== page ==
Newsletter: Vol. 14, Iss. 2
October 2015

America Paved the Way for ISIS
Professor Noam Chomsky

An interesting interview with Graham Fuller appeared a couple of days ago. Fuller is a former CIA officer, one of the leading intelligence and mainstream analysts of the Middle East. The title of the interview is The United States Created ISIS. This is a source at the heart of the US establishment. Fuller hastens to point out that he doesn’t mean the US decided to put ISIS into existence and then funded it. His point is that the US created the background out of which ISIS grew and developed. In 2003, the US and Britain invaded Iraq. Just this afternoon the British parliament granted the government the authority to bomb Iraq again. The invasion was devastating to Iraq. Iraq had already been virtually destroyed, first of all by the decade-long war with Iran in which Iraq was backed by the US, and then the decade of sanctions. The sanctions were described as “genocidal” by the respected international diplomats who administered them and both resigned in protest for that reason. They devastated the civilian society, they strengthened the dictator, compelled the population to rely on him for survival. That’s probably the reason he wasn’t overthrown. Finally, the U.S. decided to attack Iraq in 2003. The attack is compared by many Iraqis to the Mongol invasion of a thousand years earlier. Very destructive. Hundreds of thousands of people killed, millions of refugees, millions of other displaced persons, destruction of the archeological richness and wealth of the country back to Sumeria.

One of the effects of the invasion was immediately to institute sectarian divisions. Within a couple of years, there was a major, brutal sectarian conflict incited by the invasion. If you take a map of Baghdad in 2002, it’s a mixed city: Sunni and Shi’a are living in the same neighborhoods, they’re intermarried. In fact, sometimes they didn’t even know who was Sunni and who was Shi’a. It’s like knowing whether your friends are in one Protestant group or another Protestant group. There were differences but it was not hostile. In fact, for a couple of years both sides were saying: there will never be Sunni-Shi’a conflicts. We’re too intermingled in the nature of our lives. By 2006 there was a raging war. That conflict spread to the whole region. By now, the whole region is being torn apart by Sunni-Shi’a conflicts.

The natural dynamics of a conflict like that is that the most extreme elements begin to take over. Their roots are in the major US ally, Saudi Arabia. Saudi Arabia has been the major US ally in the region as long as the US has been seriously involved there, in fact, since the foundation of the Saudi state. Saudi Arabia is a kind of a family dictatorship. The reason is it has a huge amount oil.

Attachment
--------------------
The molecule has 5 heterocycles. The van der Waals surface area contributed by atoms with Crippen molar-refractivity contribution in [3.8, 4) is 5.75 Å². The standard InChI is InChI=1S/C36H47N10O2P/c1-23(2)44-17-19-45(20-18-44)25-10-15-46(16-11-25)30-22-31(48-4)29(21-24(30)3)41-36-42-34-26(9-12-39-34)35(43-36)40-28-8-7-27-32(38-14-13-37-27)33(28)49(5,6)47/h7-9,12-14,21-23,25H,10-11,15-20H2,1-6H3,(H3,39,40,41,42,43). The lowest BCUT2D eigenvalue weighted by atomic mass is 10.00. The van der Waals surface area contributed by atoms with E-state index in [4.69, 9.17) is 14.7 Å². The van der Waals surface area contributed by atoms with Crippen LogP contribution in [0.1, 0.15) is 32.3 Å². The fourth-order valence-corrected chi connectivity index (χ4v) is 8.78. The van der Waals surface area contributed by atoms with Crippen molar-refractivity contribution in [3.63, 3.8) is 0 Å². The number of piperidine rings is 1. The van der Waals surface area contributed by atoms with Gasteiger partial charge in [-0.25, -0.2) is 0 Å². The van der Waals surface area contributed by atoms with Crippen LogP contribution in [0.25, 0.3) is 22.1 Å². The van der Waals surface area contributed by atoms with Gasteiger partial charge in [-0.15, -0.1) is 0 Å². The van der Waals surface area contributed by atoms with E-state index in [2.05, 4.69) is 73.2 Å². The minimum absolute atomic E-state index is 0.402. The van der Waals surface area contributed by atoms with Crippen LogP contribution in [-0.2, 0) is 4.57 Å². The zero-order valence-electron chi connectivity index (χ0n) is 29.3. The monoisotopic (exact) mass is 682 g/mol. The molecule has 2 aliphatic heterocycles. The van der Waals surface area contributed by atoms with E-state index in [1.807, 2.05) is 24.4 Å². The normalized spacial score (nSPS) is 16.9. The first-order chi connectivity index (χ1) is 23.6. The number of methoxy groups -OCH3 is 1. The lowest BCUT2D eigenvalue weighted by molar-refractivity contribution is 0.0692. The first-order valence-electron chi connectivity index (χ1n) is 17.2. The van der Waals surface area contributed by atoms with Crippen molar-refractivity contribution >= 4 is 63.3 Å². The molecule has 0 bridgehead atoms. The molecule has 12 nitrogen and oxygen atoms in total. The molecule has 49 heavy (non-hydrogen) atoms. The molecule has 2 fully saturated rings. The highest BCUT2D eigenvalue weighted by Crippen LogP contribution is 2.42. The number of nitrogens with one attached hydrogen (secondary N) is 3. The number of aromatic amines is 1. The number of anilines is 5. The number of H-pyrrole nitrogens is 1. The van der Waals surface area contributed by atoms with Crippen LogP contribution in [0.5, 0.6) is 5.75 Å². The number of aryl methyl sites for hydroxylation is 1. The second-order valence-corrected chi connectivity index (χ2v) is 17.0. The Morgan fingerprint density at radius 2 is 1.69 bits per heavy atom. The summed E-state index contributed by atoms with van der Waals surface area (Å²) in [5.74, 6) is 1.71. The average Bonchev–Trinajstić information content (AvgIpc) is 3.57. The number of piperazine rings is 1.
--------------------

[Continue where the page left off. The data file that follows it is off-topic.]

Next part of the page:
Britain, before the US, had typically preferred radical Islamism to secular nationalism. When the US took over, it essentially took the same stand. Radical Islam is centered in Saudi Arabia, which is the most extremist, radical Islamic state in the world. By comparison, it makes Iran look like a tolerant, modern country. It’s not only directed by an extremist version of Islam, the Wahhabi Salafi version, but it’s also a missionary state. So it uses its huge oil resources to promulgate these doctrines throughout the region. It establishes schools, mosques, clerics from Pakistan to North Africa.

An extremist version of Saudi extremism is the doctrine that was picked up by ISIS. So it grew ideologically out of the most extremist form of Islam—the Saudi version. Saudi Arabia not only provides the ideological core that led to the ISIS radical extremism, but it also funds them. Not the Saudi government, but wealthy Saudis, wealthy Kuwaitis, and others provide the funding and the ideological support for these jihadi groups that are springing up. This attack on the region by the US and Britain is the source, where this thing originates.

You can be pretty confident that as conflicts develop, they will become more extremist. The most brutal, harshest groups will take over. That’s what happens when violence becomes the means of interaction. It’s almost automatic. It’s true in neighborhoods. It’s true in international affairs. If they manage to destroy ISIS, they will have something more extreme on their hands.

return to previous page